- Precious metals if the price is right. The only current candidate for me would be platinum, as gold and silver recently experienced large upswings (Fed sentiment makes me feel as though it would be highly dependent on too many external factors and global policy; platinum has an ancillary use in industry so it is buffered a bit more from market mood swings than gold/silver). Historically, platinum is worth more than gold by a fair margin in non-volatile periods, and palladium and copper are too tied to industry to succeed as a low-risk option.
- If I don't find it too difficult, I would also consider learning how to trade the forex markets during this time to get a deeper understanding of global financials to make me a better overall investor.

Now I hear a lot about people using VXX as a direct means of hedging against volatility; however, I have found that the safer and much more lucrative play is to have cash on hand to buy inverse volatility, which acts more logarithmically in recovery than regular stocks and does not suffer from backwardation as the VXX currently is. The nature of how the VIX is structured makes it so that you can make several quick but fairly profitable trades within short amounts of time, allowing you to buy in again if volatility spikes. Within the short span of time from Brexit to today, it has yielded a 50% gain, which I have been selling in segmented limit intervals (the last of it I sold today). On an unrelated note, I also think our current lack of volatility is misplaced (the VIX is pretty low), almost as though we oversold our fear in the market through the scapegoat of Brexit. It doesn't feel right for how dependent we are on global economics and how indirectly dependent the world is on US politics.
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timwest PRO charle5035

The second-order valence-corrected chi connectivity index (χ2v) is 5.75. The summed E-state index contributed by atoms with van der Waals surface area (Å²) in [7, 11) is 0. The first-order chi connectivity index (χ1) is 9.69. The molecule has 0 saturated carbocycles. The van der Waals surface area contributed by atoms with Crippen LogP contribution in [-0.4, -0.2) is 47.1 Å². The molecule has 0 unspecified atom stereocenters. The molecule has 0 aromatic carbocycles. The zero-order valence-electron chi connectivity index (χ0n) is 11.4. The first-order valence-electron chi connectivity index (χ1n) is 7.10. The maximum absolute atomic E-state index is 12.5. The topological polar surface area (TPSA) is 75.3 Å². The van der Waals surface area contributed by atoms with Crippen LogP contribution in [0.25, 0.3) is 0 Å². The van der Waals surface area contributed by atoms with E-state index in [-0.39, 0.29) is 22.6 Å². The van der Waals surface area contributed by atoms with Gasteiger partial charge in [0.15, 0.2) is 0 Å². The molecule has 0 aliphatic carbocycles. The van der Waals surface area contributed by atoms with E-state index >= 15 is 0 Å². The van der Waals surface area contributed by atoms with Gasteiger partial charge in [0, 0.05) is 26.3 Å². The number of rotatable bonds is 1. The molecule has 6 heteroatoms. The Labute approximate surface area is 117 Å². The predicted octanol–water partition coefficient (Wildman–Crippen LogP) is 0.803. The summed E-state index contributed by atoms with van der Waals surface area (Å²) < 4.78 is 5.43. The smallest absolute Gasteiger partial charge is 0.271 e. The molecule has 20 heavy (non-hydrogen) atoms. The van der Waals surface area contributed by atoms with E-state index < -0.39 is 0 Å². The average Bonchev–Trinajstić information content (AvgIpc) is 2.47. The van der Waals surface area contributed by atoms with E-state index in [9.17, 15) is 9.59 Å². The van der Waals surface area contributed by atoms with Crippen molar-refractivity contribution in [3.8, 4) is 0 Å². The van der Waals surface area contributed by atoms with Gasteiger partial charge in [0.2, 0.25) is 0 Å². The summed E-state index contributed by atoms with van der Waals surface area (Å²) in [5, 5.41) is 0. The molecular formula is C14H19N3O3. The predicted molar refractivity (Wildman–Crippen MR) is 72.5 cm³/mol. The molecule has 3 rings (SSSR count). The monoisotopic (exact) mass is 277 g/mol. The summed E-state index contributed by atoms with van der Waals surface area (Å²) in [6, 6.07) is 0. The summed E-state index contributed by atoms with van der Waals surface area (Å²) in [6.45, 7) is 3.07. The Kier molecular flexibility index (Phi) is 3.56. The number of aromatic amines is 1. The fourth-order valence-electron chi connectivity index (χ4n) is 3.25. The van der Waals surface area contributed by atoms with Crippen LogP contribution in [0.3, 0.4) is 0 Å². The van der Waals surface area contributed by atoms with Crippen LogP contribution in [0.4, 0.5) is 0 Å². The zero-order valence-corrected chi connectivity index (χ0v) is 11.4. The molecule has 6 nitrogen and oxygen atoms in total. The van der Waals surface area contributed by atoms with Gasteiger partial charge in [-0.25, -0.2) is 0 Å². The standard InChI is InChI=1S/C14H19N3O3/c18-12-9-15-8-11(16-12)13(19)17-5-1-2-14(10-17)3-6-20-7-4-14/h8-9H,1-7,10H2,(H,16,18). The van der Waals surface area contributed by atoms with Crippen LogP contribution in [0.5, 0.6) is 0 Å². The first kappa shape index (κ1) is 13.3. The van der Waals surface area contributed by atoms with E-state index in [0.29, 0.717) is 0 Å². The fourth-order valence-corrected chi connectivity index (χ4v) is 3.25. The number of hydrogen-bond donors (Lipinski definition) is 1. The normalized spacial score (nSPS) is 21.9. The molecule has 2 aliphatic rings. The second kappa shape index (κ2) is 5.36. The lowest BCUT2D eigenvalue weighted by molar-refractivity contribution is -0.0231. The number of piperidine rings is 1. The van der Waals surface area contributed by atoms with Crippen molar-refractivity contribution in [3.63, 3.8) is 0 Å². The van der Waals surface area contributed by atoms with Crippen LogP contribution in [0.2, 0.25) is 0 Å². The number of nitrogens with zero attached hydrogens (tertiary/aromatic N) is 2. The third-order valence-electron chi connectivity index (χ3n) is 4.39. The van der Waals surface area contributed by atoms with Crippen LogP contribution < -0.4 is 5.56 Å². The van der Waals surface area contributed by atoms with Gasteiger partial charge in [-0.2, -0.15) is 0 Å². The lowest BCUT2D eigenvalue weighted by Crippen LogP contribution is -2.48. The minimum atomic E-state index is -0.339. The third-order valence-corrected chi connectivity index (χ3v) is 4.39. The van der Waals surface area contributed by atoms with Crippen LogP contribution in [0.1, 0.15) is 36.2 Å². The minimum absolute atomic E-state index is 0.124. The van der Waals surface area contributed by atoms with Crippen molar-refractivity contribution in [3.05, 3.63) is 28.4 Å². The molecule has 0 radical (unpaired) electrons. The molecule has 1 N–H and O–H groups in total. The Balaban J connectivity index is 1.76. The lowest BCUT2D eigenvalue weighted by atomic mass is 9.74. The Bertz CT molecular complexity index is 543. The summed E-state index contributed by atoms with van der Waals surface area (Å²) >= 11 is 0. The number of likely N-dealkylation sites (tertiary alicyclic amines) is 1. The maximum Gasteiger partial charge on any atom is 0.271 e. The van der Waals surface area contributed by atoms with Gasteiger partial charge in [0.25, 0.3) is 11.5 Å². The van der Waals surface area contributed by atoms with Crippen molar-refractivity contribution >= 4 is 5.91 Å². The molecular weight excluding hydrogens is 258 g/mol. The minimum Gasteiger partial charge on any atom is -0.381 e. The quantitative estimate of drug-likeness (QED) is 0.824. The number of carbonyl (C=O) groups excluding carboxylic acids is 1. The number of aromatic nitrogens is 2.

Thanks for the lengthy reply @charle5035 I hope you have done well this year overall.
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I appreciate the topic; it helps me write out my ideas in detail to see if it makes sense to me (now it seems too complicated to go right). I'm doing decently this year--I think I'm beating the S&P after the difference in taxes. Although it is my first year investing or trading at all, I've learned a lot, but most importantly I've invested in the most important thing-- my own human capital.

Corny, ain't it?
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Wait and See. S&P500 is approaching some important resistance levels. Fundamentally, nothing changes until april/may/june fomc meetings (or some unpredictable world event ;) ). The oil prices are also favoring s&p higher.
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What about the guys who bought in December?
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timwest PRO parkdanil
And the gals who bought in December. The old "break-even-itis" decision. What do you think?
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parkdanil timwest
Well, I guess it depends on a lot of things. Like time perspective of the investment, the purpose of investing in the first place. I guess there will be quite a few private sellers out there. If I was this person I would maybe move more into stock picking(still within S&P500 though). From my view I don't see many good alternatives to the stock market.